By: Intikhab Hanif
LAHORE: The Punjab government is planning to ensure stringent punishment for ‘honour killings’ even if heirs of the victims, mainly women, reach agreements with the killers.
The initiative has been taken by the women development department after the killing of one Farzana allegedly by male members of her family near the Lahore High Court in May this year.
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A summary was sent to the chief minister for permission to amend the relevant laws and he had constituted a committee under former law minister Rana Sanaullah Khan.
Sources told Dawn on Sunday that the committee had held its meeting a few days ago and discussed the proposal to make the honour killing a non-compoundable offence. But the meeting attended by government officials and members of civil society and religious scholars was informed that the idea might draw objections from religious circles.
Before 1990 the ‘honour killing’ was a non-compoundable offence, but it was later made compoundable in view of the opinion by religious scholars and recommendations by the Council of Islamic Ideology (CII). The view was that Islam allows a compromise in murder cases and, therefore, the offence should be made compoundable.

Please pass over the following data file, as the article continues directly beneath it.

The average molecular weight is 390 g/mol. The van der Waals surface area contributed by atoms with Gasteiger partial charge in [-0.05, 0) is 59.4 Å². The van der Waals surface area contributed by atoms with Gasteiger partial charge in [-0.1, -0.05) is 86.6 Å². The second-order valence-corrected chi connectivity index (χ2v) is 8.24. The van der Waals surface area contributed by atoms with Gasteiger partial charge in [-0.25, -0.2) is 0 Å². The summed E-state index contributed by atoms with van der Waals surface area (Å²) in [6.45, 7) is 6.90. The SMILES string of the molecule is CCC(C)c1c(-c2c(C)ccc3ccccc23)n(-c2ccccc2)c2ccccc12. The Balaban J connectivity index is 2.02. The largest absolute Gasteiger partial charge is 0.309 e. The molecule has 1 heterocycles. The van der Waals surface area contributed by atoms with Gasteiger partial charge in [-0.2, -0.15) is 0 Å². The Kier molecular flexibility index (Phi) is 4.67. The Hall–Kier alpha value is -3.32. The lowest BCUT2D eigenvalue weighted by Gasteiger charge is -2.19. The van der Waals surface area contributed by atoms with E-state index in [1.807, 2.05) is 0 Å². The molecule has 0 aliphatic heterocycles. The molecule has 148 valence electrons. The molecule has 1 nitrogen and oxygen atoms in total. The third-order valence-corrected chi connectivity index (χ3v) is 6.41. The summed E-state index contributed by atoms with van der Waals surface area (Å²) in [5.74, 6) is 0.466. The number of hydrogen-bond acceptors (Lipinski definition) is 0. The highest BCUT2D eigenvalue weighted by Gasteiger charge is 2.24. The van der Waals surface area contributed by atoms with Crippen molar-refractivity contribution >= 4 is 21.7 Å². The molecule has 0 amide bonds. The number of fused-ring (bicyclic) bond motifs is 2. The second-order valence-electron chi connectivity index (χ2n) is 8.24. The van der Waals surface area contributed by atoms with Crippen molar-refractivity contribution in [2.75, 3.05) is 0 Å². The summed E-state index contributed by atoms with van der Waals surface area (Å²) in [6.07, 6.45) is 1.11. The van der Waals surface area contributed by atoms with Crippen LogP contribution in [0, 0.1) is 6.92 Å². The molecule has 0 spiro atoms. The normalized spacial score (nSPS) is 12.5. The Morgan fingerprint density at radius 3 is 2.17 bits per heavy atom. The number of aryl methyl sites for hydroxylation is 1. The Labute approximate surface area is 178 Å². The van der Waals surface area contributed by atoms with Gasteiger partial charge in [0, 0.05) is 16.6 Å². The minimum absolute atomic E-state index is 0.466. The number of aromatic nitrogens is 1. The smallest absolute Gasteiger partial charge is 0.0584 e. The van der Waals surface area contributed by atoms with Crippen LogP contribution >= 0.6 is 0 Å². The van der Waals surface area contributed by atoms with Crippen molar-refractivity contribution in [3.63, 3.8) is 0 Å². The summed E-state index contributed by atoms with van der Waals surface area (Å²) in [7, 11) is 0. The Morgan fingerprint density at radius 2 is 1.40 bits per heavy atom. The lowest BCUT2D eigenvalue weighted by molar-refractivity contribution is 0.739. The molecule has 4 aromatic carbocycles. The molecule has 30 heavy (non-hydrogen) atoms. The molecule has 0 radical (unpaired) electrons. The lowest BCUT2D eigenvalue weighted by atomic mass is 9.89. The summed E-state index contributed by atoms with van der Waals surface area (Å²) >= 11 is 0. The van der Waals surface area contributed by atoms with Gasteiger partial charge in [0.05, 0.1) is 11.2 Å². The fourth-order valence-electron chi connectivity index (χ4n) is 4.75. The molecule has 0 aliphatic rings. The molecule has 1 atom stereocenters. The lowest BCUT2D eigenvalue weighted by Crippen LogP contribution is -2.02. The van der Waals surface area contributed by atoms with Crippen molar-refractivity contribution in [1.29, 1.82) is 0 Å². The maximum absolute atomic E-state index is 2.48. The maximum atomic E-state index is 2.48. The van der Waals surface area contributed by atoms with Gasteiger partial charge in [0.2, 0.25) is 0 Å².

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According to the sources, the meeting was informed that since the offence had been made compoundable under the CII instructions, the idea of making it non-compoundable would be opposed by religious circles.
An alternative proposal was presented which sought to amend Section 311 of the PPC under which courts “may” punish a murderer if it is found that the act of “Fasad Fil Arz” is involved in the case, even if heirs of the victim pardon the killer under an agreement. The pardoned killers to be punished by courts include those who have past criminal conduct, adopted brutal and shocking manner of the killing and are potential threat to society.
An amendment to the section made in 2011 also allows the courts to punish the killers pardoned under some agreements. The courts may sentence them to life imprisonment (25 years), 14 years imprisonment or even to death. According to the law, in any case the punishment should not be less than 10 years of imprisonment.
A suggestion was made at the meeting to replace the word “may” in the section with “shall” to make punishment for honour killings mandatory and fix death sentence or life imprisonment for the killers, even if they are pardoned by heirs of the victims.
The sources said that a sub-committee also comprising religious scholars had been formed to firm up recommendations and submit these in 15 days.
“The government is going to discourage honour killing by plugging loopholes in the law,” an official said.